Students are slated to participate in a series of marches celebrating Women's History Month and outstanding female leaders from all four campuses starting Sunday evening.
The "Badass Women's March" is the signature event concluding the Women's Coalition's celebration of Women's History Month and is meant to highlight women in the school community who have demanded change or have persisted through obstacles while attending ASU.
The marches are on each of ASU's four campuses at 5 p.m. beginning Sunday on the Tempe campus and ending Wednesday on the Polytechnic campus. The marches are in place of a block party hosted by the Women's Coalition that typically closes out the month of March.
"We are just celebrating women through these marches," said Mastaani Qureshi, a co-president of the Women's Coalition. "We will also have a platform on the marches about our demands, including our number one demand, the CAARE Center."
The Campus Assault Advocacy, Resources and Education Center, proposed by Sun Devils Against Sexual Assault and co-signed by the Women's Coalition and other student organizations, is also known as the "rape crisis center" and would employ nine full-time "advocates" dedicated to supporting people who have experienced sexual assault, intimate partner violence and stalking.
The proposal says the CAARE Center would be "an independent, confidential office responsible for the prevention, training, advocacy and healing related to sexual harassment, sexual assault, relationship violence, and stalking for students, faculty, and staff at ASU."
Iterations of the CAARE Center proposal have been asked and demanded for in the past but not with mobilized activity, Qureshi said.
"The marches are also to put pressure on the ASU administration for the CAARE Center," said Qureshi, who is a junior studying history and justice studies. "There hasn't been any mobilized activity so far for the CAARE Center ... so that's something we're incorporating in the march. People marching for the CAARE Center, even though it's technically not a protest."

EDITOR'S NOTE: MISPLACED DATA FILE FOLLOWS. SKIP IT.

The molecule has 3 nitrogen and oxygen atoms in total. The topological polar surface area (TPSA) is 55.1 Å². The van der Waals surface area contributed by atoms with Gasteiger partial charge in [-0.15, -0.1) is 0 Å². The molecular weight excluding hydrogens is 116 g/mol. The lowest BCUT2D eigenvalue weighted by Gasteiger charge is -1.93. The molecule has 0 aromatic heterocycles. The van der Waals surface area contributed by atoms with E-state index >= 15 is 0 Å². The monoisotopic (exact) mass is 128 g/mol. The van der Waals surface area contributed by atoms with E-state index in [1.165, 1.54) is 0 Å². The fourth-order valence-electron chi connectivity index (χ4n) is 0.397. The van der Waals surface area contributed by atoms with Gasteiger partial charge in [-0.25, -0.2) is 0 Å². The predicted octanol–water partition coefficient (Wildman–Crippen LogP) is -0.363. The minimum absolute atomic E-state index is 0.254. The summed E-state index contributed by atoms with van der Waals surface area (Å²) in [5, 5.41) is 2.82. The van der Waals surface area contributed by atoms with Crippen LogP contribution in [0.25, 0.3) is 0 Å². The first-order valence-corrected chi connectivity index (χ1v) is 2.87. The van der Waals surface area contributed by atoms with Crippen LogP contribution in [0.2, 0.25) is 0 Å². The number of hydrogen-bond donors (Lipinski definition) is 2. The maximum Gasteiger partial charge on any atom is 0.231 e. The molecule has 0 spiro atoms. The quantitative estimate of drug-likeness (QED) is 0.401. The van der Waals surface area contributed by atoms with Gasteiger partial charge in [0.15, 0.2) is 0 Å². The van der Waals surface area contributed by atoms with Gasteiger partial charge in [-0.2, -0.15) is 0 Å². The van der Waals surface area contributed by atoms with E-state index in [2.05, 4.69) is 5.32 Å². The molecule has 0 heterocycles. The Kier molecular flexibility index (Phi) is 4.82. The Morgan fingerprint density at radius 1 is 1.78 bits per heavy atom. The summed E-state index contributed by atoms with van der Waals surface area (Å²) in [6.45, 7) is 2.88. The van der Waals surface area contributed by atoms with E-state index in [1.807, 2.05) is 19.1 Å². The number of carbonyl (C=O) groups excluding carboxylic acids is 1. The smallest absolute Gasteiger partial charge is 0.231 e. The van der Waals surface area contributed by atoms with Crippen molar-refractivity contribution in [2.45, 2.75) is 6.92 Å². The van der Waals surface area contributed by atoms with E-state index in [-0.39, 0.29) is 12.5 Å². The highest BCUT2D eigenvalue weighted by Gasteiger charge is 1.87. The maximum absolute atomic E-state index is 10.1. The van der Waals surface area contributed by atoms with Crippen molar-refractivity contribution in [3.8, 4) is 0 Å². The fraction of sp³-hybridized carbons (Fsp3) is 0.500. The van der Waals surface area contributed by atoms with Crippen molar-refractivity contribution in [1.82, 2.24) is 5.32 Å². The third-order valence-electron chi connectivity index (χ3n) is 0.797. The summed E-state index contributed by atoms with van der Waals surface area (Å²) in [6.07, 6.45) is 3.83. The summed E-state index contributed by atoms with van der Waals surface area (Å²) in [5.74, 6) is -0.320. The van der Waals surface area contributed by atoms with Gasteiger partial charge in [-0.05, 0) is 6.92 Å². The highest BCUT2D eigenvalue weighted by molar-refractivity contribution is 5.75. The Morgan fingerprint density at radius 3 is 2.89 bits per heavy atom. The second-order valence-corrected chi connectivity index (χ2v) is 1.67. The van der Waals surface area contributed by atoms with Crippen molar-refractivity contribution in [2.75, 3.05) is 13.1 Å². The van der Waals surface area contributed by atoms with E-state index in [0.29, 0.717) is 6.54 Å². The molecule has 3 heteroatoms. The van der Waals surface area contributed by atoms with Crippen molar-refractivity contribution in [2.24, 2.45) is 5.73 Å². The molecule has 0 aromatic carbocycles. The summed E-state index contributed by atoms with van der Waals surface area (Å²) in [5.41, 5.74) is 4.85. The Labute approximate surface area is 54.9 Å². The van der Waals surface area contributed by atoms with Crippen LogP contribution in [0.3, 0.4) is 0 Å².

Each march has a different set of guest speakers. Aniyah Braveboy, president of the Black African Coalition is set to speak at the Tempe march. Braveboy's speech will highlight the inequalities Black women face at ASU.
Sunday's march on the Tempe campus will also include a moment of silence, in partnership with the Asian/Asian Pacific American Students' Coalition, for victims of the Atlanta spa shootings on March 16.
On the Downtown Phoenix campus, Assistant Vice President for the Office of Government and Community Relations Kenja Hassan will speak about gratitude, fortitude and luck, according to a social media post advertising the march on Monday alongside Alexia Isais.
Other speakers include Maryam Hassanein, who will share her experience with Arab culture and the ways it perpetuates misogynistic ideals on Tuesday at the West campus. At the Polytechnic march on Wednesday, Naruro Hassan will speak about the strengths and struggles of a refugee student at ASU.
Various clubs and multicultural coalitions will be present at the marches, tabling for each of their respective causes. Attendees will leave with free shirts, stickers and menstrual products.
Having a march on each of the four campuses allows the Women's Coalition and other partnering organizations to connect with constituents.
"There's always a lack of connection," Qureshi said. "We just want to go there, connect with our community and tell our women that we exist and to please use us as a resource."
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Piper Hansen is a digital managing editor at The State Press. She is a reporting intern at the Arizona Capitol Times. Outside the newsroom, you can find her backpacking in Kentucky or working at summer camp.